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Re: Beaufort, Frank Holton, Austria

Remember that Austria was not the same as it is today....could be some old Kohlert, Keilwerth, etc. connection.
That is the angle, Bruce Bailey! Prior to 1918 Graslitz (Kraslice) was part of Austria and Keilwerth and Kohlert made saxophones in Graslitz ... and Keilwerth e.g. did make saxophones for the largest German saxophone manufacturer in Markneukirchen, Oscar Adler. Graslitz, Klingenthal and Markneukirchen were known as the 'music corner', which was the birthplace of the German saxophone manufacturing, the German 'Elkhart'.

The left side of the tenor from post #6.
The RH 'extra keys': the upper closes low Bb, the middle closes low B, the lower opens low C#:



HSHuskey's post and Soybeans reply are moved to http://forum.saxontheweb.net/showthread.php?p=1334889#post1334889
 

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Re: The Origin of the 'Beaufort', Frank Holton, Austria

This new thread embraces what was started by Geauxsax and Walter Webb concerning the Holton 'Beaufort' Model. All older or new information found on this topic will be collected here.

Geauxsax', Walter's and Bruce Bailey's contributions on the 'Beaufort' are fine steps forward to the still open question: Who is the manufacturer of Holton's pre-1918th 'Beaufort' Model? Taking into account what was already said about it, this question turns out to be one of the most thrilling ones about European-American saxophone history of the 19th century.

I am confident together we will work it out. Everybody is invited to discuss or contribute to this topic.
Because of the particular importance the 'Origin of the Beaufort Model' is temporarily established as a 'sticky'.

Felix
 

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... Any ideas on make (assuming stencil) of this one? From what I can make out of the front engraving, it says "Beaufort", and was from the Chicago days of Holton. The "Austria" marking on the back looks borderline home-done, so I don't really know where it was made.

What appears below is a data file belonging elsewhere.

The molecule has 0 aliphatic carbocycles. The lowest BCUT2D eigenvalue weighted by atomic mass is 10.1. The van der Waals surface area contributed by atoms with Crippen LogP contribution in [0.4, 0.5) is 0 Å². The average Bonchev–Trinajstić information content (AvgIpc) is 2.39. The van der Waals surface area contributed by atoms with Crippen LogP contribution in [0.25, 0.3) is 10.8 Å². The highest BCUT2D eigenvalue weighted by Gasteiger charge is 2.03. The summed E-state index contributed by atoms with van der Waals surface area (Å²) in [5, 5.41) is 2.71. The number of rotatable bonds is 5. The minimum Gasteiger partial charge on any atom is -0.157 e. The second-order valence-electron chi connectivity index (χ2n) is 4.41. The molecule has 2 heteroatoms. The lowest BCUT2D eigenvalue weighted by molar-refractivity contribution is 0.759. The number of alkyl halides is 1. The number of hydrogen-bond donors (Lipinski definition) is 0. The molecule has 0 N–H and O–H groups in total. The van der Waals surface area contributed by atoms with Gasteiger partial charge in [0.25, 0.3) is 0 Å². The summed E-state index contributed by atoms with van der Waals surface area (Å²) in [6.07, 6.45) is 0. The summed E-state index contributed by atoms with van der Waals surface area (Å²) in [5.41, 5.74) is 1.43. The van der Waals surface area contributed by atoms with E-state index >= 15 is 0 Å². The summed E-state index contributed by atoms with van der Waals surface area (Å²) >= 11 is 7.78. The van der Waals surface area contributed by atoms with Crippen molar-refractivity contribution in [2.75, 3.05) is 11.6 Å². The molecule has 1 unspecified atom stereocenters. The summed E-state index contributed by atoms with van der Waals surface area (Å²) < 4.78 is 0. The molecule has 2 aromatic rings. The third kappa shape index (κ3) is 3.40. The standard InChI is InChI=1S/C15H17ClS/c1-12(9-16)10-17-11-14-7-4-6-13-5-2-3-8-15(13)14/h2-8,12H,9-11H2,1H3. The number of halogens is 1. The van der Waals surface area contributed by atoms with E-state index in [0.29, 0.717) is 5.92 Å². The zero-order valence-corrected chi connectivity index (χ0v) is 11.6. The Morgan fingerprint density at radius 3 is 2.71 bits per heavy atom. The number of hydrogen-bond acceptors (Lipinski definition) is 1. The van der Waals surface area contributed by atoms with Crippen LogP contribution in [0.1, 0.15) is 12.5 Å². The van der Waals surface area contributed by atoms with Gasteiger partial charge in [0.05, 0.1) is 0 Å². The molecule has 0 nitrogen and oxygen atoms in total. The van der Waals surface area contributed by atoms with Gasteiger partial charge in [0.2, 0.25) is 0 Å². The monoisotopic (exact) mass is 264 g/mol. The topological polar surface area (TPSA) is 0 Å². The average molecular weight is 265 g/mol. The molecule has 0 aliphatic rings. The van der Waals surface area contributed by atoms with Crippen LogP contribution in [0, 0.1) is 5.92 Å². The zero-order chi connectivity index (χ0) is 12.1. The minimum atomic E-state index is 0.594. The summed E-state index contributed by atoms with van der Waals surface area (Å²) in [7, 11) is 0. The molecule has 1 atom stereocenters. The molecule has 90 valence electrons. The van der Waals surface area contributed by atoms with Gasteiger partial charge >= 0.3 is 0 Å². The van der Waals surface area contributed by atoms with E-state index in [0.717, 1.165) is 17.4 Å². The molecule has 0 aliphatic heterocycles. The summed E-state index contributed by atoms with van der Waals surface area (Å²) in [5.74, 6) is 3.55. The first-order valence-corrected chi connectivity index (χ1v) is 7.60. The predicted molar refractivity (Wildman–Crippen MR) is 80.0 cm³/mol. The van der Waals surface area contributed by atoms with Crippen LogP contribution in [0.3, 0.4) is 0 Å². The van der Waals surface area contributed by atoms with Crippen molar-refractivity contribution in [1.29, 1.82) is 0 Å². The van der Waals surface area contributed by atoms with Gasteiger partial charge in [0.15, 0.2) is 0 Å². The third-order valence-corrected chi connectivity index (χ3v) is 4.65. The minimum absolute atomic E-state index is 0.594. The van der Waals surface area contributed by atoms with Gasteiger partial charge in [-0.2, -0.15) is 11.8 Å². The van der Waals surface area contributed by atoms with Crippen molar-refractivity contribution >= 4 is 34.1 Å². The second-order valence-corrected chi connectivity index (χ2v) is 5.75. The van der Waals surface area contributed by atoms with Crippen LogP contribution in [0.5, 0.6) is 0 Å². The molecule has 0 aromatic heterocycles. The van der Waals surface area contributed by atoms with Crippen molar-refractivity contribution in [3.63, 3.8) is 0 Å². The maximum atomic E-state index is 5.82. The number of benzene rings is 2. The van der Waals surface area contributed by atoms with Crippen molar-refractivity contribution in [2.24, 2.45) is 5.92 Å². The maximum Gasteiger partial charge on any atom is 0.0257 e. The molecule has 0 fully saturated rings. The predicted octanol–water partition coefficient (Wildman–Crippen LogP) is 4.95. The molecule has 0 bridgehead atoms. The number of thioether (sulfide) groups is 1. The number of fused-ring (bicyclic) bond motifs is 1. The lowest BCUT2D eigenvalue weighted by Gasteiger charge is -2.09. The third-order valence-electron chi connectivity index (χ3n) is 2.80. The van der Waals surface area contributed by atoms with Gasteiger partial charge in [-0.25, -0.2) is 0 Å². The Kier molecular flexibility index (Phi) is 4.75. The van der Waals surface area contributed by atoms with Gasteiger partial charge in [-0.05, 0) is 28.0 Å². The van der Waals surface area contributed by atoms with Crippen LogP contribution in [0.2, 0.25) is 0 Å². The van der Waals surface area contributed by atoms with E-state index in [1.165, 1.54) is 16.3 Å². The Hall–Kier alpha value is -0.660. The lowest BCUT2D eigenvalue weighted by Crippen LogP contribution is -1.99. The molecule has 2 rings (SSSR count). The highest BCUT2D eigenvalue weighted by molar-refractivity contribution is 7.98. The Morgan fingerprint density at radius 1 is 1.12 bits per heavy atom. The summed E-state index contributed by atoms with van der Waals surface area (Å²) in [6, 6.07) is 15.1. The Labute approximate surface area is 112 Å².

IMHO, it shares design cues with the ancient Holton Beaufort tenor from saxpics.
I share this view. A few days ago I believed that I knew the answer. Then Walter pointed to an Evette-Schaeffer tenor, which is strucurally identical with the 'Beaufort' tenor and there is strong indication, that the Evette is actually made in France. Can we now close the case?

I think we cannot, as there is no explanation, why the 'French' Beaufort is marked 'Austria' except those, which are Buescher made like the bari #28955 strangely marked 'imported by' and an alto from 1919 marked 'sold by' Frank Holton Co. The marking 'AUSTRIA' leads us distinctly to Graslitz.

Paris or Graslitz?

We have a contradictious situation. Who can help?
 

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I just noticed the rather primitive LH pinky keys on the beat up Beaufort alto: there seems to be a couple of missing keys, by design, probably for the low B and C or C#, and it appears that the 2 RH lower "trill" type keys are meant to take their place. Maybe it worked really well, since the levers are very short and close to the keys. I imagine it is probably more clarinet-like, to be able to actuate those low notes with alternating left and right hands. God knows the downfall of the saxophone is having to handle those hard-action, sluggish, long levered low notes with your left pinky. Try playing fast chromatic runs, up and down 10 times, from low Bb to C.

What I wonder is, how could you actuate those low RH trill keys when your Rt hand is already expected to hold a low D?